When you think of your files, you probably thinking of what your files look like inside their associated applications like Adobe Reader or Microsoft Word, Excel, Access, PowerPoint, OneNote, Outlook or Exchange. A search engine like dtSearch, however, will have a very different perspective on your files and emails.
To search all of your files at once, a search engine cannot individually retrieve each file in its associated application. That would take “forever.” Instead, a search engine has to look at documents, emails and the like in their binary formats. But while a word processing document is easily readable in Microsoft Word, in binary format you’d be hard-pressed to pick out any text at all. In fact, to the naked eye, modern binary formats read largely like gibberish.
To be able to parse those binary formats, a search engine like dtSearch has to use a component of its software called the document filters to apply the correct specification to that binary format type. Different file types have very different specifications. The Microsoft Excel specification is very different from the Microsoft Outlook specification, which is in turn very different from the PDF specification.
You might think that the filename extension tells a search engine’s document filters which file format specification to apply. So, a .DOCX filename extension would indicate a Microsoft Word document and a .PDF extension would indicate a PDF file. But what if someone applies the wrong extension to a file, giving a Microsoft Word document a .PDF extension?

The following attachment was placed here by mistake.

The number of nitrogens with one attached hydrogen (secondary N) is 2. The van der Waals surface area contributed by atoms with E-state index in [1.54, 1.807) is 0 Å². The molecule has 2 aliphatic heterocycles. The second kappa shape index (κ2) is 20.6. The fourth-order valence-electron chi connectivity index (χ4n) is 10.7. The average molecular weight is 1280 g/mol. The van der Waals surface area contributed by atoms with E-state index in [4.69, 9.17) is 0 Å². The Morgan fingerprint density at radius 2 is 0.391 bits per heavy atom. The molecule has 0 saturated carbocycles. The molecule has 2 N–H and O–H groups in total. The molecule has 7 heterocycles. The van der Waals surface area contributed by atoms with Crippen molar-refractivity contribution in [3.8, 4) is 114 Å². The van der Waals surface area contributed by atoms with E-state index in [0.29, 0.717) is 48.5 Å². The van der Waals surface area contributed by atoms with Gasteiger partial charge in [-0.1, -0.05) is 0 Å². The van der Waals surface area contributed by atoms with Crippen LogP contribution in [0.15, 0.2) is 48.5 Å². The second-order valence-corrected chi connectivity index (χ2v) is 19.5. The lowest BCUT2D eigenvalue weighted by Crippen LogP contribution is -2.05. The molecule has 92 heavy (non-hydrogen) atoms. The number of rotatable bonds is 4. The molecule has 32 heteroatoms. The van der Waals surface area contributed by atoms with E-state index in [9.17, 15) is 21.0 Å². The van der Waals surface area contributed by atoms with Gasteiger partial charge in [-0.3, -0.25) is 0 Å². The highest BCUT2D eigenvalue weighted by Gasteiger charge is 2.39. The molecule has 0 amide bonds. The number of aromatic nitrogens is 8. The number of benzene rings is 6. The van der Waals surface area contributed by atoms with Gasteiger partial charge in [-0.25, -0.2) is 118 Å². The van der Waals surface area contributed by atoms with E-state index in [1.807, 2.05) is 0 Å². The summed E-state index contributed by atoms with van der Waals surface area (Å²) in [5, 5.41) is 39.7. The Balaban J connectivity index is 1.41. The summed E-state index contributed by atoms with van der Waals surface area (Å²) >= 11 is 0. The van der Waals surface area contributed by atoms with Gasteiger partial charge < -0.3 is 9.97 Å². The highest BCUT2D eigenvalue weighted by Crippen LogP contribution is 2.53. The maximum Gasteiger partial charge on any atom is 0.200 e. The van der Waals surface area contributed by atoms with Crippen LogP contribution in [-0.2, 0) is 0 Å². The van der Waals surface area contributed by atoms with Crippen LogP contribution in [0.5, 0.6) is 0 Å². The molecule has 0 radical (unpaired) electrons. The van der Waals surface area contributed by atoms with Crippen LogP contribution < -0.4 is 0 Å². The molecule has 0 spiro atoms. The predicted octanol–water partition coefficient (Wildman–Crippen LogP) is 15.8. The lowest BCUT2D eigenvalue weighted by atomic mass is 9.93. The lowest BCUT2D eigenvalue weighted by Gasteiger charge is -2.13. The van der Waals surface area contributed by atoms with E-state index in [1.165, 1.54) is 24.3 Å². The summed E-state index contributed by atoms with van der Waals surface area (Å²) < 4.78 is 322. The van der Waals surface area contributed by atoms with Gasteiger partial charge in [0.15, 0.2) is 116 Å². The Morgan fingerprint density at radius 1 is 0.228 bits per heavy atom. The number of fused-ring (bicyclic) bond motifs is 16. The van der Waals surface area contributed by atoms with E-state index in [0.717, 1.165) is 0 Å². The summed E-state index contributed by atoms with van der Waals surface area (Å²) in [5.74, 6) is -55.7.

The way that the dtSearch document filters figure out which specification to apply is to look at the binary file header. That way, regardless of the filename extension, dtSearch can determine the document or email type correctly. Also, keep in mind that file types evolve. For example, there is brand new PDF 2.0 specification which is similar to the PDF 1.x specification that has applied for decades, but not exactly the same.
Because a search engine goes to the binary format of your data instead of the associated application view, data that may be obscure in the associated application view would nonetheless be readily apparent to a search engine. That includes text that may be beyond the ordinary page view of a PDF file. Or it includes an email that has a ZIP attachment with a Microsoft Word document and inside that an embedded Excel file. It also includes obscure metadata, and even “black on black” text or “white on white” text
For all these reasons, it is important to be aware that the binary file view that a search engine will see may be quite broader than the associated application view that you may see. Large enterprises like government agencies and 4 out of 5 of the Fortune 500’s largest Aerospace and Defense companies use dtSearch enterprise and developer products to instantly search terabytes of binary “Office” files, emails, databases and web data. However, even if you just want to search binary files and emails on your own PC, you can download a fully-functional 30-day evaluation version of dtSearch Desktop at dtSearch.com.